Make Your Own Funny Memes Here!https://thefunnybeaver.com/wp-admin/options-general.php?page=ad-inserter.php#tab-6
TFB Short Clips
We’ve all heard of “Tiger moms” and “mama grizzlies.” Both terms say something about the lengths moms of all species will go to in order to protect their young. A lioness in Botswana brought it to a whole new level by inviting a pack of wild dogs to attack her rather than her cubs.
12. Heroic Mom
An amazingly heroic lioness put her mettle to the test against a pack of angry, hungry wild dgs. The entire event was recorded thanks to Shalin Fernand, who was on safari in Botswana when she came upon a lioness defending her cub from the dogs.
11. Moremi Game Reserve
The Moremi Game Reserve is in northern Botswana, in the Okavango Delta. The area becomes a lush animal habitat during seasonal floods. The waterways that form are home to birds, hippos, crocodiles and other animals comfortable near water. Land animals that use the area include lins, rhins and leopards. Many safaris operate in the area.
10. Nine Wild Dogs
There were at least nine wild dogs circling the mom and her cub. The liness knew exactly what to do. She couldn’t let them get near her baby since he didn’t yet have the skills to match up against predators. Despite the numbers, this lioness fight back.
9. Stepping Toward the Dogs
The lioness first leaps out at a few of the dogs, sending a clear signal to the rest of them that they should pay her attention. And pay her attention they do. They begin to close in on her, but they are playing right into her paws, because this mom can defend herself just fine. It’s the baby she is worried about.
8. Smart Cub
The cub picks up on what the mom is doing and slips away to somewhere safer. He finds the perfect hiding place up in a tree. Now he can safely watch his mom battle the bad guys. The lioness was risking her life to save the precious cub. Few people have been lucky enough to witness such an event.
Shalin thought she would have a unique experience on the safari, but she was not prepared for the wildness she witnessed first hand. Needless to say, Shalin got more than she bargained for on the safari. “I was speechless and worried for the lioness and her cub,” she said.
6. Beautiful Lioness
After the group Shalin was with were certain the lioness was okay and the cub was safe, they moved on. “We spent about half an hour with a beautiful lioness and her cub then moved on looking for wild dogs.” The lioness was beautiful to behold.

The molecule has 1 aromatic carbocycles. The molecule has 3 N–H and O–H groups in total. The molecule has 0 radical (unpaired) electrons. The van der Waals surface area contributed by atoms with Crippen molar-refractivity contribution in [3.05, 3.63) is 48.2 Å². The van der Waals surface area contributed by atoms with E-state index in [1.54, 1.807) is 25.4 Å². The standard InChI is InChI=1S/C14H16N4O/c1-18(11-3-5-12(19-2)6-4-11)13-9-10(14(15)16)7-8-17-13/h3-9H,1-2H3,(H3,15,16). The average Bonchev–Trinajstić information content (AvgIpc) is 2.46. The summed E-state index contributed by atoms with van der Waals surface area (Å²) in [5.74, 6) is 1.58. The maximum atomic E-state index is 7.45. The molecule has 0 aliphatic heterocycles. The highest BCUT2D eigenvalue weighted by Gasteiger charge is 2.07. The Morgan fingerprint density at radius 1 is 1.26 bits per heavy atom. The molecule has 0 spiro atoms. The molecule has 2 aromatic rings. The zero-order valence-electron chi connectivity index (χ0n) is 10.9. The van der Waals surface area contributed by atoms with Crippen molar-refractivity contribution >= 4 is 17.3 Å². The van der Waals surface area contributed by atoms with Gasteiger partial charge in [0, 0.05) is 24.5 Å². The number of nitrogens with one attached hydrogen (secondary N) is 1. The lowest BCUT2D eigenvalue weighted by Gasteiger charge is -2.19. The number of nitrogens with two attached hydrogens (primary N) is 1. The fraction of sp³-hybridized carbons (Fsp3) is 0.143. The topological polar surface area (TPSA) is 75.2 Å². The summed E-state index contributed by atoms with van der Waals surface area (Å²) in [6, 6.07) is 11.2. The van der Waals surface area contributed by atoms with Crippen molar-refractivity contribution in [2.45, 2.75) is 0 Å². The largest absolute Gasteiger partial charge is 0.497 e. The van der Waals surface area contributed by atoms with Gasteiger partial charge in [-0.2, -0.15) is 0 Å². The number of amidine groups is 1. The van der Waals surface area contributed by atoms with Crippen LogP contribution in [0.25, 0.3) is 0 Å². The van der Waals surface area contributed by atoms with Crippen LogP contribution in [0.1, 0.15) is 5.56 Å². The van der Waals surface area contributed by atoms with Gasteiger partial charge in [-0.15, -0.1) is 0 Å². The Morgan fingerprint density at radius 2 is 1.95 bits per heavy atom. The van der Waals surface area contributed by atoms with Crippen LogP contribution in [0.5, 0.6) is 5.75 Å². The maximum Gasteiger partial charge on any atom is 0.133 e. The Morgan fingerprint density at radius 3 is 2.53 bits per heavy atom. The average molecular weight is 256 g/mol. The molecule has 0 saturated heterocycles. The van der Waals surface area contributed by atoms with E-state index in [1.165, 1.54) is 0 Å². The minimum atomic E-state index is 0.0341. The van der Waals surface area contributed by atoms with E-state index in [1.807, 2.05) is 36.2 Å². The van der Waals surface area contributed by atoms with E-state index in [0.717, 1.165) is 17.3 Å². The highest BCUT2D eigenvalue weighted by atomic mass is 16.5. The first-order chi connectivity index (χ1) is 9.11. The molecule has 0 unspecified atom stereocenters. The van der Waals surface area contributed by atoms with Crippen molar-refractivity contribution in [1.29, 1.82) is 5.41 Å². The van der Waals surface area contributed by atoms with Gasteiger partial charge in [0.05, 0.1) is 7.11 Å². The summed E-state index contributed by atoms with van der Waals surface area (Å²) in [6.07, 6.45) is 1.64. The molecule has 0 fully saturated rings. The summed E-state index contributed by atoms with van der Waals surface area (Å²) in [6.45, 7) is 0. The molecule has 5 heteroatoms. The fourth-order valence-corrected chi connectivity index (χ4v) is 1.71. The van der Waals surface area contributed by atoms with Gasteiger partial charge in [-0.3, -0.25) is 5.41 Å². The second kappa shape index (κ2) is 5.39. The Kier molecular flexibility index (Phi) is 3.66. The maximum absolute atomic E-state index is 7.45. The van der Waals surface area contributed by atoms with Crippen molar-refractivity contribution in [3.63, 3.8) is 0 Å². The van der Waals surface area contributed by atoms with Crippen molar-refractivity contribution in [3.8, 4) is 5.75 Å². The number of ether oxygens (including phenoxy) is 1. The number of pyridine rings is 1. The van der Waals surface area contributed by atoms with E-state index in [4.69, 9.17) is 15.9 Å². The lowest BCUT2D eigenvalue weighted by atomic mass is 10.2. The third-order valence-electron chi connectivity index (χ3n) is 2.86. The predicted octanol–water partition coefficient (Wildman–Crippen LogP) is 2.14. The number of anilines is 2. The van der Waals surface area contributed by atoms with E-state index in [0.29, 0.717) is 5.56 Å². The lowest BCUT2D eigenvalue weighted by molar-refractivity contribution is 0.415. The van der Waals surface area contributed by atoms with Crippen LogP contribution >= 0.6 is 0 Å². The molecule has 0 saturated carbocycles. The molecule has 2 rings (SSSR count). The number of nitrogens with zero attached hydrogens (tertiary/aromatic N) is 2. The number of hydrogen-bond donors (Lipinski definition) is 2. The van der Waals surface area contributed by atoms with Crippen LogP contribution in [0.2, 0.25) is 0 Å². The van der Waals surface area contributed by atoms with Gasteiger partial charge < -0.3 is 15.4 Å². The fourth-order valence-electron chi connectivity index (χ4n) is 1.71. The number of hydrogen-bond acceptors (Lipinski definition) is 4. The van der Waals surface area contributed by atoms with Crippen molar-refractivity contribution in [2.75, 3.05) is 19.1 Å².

5. A History of Battling Dogs
Shalin recounted what her guide knew about the dogs and the lioness. “When arriving on the scene the wild dogs came upon the female lioness and her cub and began threatening them. According to our guide, all of her previous cubs didn’t survive. The dogs kept on trying to attack but later they gave up and moved on.”
4. Old Enemies
Wild dog and lions are natural enemies, with lions dominating dogs in Botswana. On several occasions, researchers have come upon the opposite scenario, with wild dogs defending themselves from a pack of angry lions. Disney this is not!
3. Diverse Species
The Reserve is one of the area’s smaller parks, at just under 1,900 square miles, but it has a surprisingly diverse population of plants and animals. The area contains floodplains and lagoons, but also acacia forest and woodlands. There are over 500 species of bird alone in the area, plus buffalo, impala, hyena, jackals, elephants, cheetahs and rhinos.
2. Cape Wild Dogs
Cape wild dogs, also known as African dogs, inhabit the reserve and are subject to a research project that tracks their behavior. Wild dogs are highly social and hierarchical. Wild dogs in Botswana, “use a specific vocalization (the sneeze) along with a variable quorum response mechanism in the decision-making process [to go hunting at a particular moment].” In other words, cape wild dogs actually communicate before a hunt through sneezing.
1. Incredible Wildlife
The lioness and her cub made it out safely. Not all of the dogs were unhurt, however. “We saw the wild dogs the next day and one of the dogs had been bitten and it was limping around.” This is the reality of life in the world’s most remote places.